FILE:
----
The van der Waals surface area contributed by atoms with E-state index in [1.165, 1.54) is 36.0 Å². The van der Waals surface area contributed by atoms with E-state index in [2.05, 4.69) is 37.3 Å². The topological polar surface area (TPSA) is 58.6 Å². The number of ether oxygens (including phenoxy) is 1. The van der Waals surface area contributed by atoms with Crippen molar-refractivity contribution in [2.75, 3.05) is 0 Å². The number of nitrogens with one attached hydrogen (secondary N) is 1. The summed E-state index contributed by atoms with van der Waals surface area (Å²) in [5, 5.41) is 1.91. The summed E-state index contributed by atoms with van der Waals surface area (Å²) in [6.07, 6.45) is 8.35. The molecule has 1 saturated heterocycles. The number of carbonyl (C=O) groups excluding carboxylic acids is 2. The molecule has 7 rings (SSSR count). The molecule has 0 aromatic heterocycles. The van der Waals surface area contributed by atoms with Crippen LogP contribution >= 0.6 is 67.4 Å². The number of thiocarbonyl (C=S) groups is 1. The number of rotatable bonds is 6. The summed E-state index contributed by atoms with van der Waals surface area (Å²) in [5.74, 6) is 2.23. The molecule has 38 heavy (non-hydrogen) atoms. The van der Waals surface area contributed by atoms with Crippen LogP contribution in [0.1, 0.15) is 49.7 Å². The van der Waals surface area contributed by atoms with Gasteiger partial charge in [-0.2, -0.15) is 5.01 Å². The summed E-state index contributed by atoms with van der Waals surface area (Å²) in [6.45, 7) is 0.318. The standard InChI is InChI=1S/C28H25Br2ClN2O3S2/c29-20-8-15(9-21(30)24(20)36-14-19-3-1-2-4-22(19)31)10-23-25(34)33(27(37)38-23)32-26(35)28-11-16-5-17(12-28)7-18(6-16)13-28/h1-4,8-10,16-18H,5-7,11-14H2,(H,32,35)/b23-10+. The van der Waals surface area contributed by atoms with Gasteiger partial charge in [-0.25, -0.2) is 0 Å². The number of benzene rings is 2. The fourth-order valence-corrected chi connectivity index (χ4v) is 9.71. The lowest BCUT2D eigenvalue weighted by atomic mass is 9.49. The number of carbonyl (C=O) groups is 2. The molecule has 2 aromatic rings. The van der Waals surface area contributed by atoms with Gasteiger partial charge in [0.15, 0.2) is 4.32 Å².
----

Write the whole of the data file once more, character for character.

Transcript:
The van der Waals surface area contributed by atoms with E-state index in [1.165, 1.54) is 36.0 Å². The van der Waals surface area contributed by atoms with E-state index in [2.05, 4.69) is 37.3 Å². The topological polar surface area (TPSA) is 58.6 Å². The number of ether oxygens (including phenoxy) is 1. The van der Waals surface area contributed by atoms with Crippen molar-refractivity contribution in [2.75, 3.05) is 0 Å². The number of nitrogens with one attached hydrogen (secondary N) is 1. The summed E-state index contributed by atoms with van der Waals surface area (Å²) in [5, 5.41) is 1.91. The summed E-state index contributed by atoms with van der Waals surface area (Å²) in [6.07, 6.45) is 8.35. The molecule has 1 saturated heterocycles. The number of carbonyl (C=O) groups excluding carboxylic acids is 2. The molecule has 7 rings (SSSR count). The molecule has 0 aromatic heterocycles. The van der Waals surface area contributed by atoms with Crippen LogP contribution >= 0.6 is 67.4 Å². The number of thiocarbonyl (C=S) groups is 1. The number of rotatable bonds is 6. The summed E-state index contributed by atoms with van der Waals surface area (Å²) in [5.74, 6) is 2.23. The molecule has 38 heavy (non-hydrogen) atoms. The van der Waals surface area contributed by atoms with Crippen LogP contribution in [0.1, 0.15) is 49.7 Å². The van der Waals surface area contributed by atoms with Gasteiger partial charge in [-0.2, -0.15) is 5.01 Å². The summed E-state index contributed by atoms with van der Waals surface area (Å²) in [6.45, 7) is 0.318. The standard InChI is InChI=1S/C28H25Br2ClN2O3S2/c29-20-8-15(9-21(30)24(20)36-14-19-3-1-2-4-22(19)31)10-23-25(34)33(27(37)38-23)32-26(35)28-11-16-5-17(12-28)7-18(6-16)13-28/h1-4,8-10,16-18H,5-7,11-14H2,(H,32,35)/b23-10+. The van der Waals surface area contributed by atoms with Gasteiger partial charge in [-0.25, -0.2) is 0 Å². The number of benzene rings is 2. The fourth-order valence-corrected chi connectivity index (χ4v) is 9.71. The lowest BCUT2D eigenvalue weighted by atomic mass is 9.49. The number of carbonyl (C=O) groups is 2. The molecule has 2 aromatic rings. The van der Waals surface area contributed by atoms with Gasteiger partial charge in [0.15, 0.2) is 4.32 Å².